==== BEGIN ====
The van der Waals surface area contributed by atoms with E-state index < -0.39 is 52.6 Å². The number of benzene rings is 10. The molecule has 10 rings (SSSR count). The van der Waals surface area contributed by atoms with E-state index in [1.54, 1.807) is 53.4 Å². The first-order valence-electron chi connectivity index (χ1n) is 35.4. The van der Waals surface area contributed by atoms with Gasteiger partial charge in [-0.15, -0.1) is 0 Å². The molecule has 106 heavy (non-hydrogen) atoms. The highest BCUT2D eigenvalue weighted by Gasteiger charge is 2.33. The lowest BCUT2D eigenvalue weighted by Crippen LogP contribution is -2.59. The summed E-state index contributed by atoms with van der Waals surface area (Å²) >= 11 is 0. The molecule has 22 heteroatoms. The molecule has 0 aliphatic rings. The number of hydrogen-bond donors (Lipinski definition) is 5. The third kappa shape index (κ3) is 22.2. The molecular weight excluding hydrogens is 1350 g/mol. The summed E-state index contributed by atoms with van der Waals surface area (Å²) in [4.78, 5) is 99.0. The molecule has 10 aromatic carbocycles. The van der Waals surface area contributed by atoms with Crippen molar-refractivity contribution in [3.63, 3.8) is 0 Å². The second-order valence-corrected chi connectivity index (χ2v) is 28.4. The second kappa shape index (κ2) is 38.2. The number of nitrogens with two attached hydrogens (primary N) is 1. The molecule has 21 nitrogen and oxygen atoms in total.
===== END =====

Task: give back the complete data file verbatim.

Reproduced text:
The van der Waals surface area contributed by atoms with E-state index < -0.39 is 52.6 Å². The number of benzene rings is 10. The molecule has 10 rings (SSSR count). The van der Waals surface area contributed by atoms with E-state index in [1.54, 1.807) is 53.4 Å². The first-order valence-electron chi connectivity index (χ1n) is 35.4. The van der Waals surface area contributed by atoms with Gasteiger partial charge in [-0.15, -0.1) is 0 Å². The molecule has 106 heavy (non-hydrogen) atoms. The highest BCUT2D eigenvalue weighted by Gasteiger charge is 2.33. The lowest BCUT2D eigenvalue weighted by Crippen LogP contribution is -2.59. The summed E-state index contributed by atoms with van der Waals surface area (Å²) >= 11 is 0. The molecule has 22 heteroatoms. The molecule has 0 aliphatic rings. The number of hydrogen-bond donors (Lipinski definition) is 5. The third kappa shape index (κ3) is 22.2. The molecular weight excluding hydrogens is 1350 g/mol. The summed E-state index contributed by atoms with van der Waals surface area (Å²) in [4.78, 5) is 99.0. The molecule has 10 aromatic carbocycles. The van der Waals surface area contributed by atoms with Crippen molar-refractivity contribution in [3.63, 3.8) is 0 Å². The second-order valence-corrected chi connectivity index (χ2v) is 28.4. The second kappa shape index (κ2) is 38.2. The number of nitrogens with two attached hydrogens (primary N) is 1. The molecule has 21 nitrogen and oxygen atoms in total.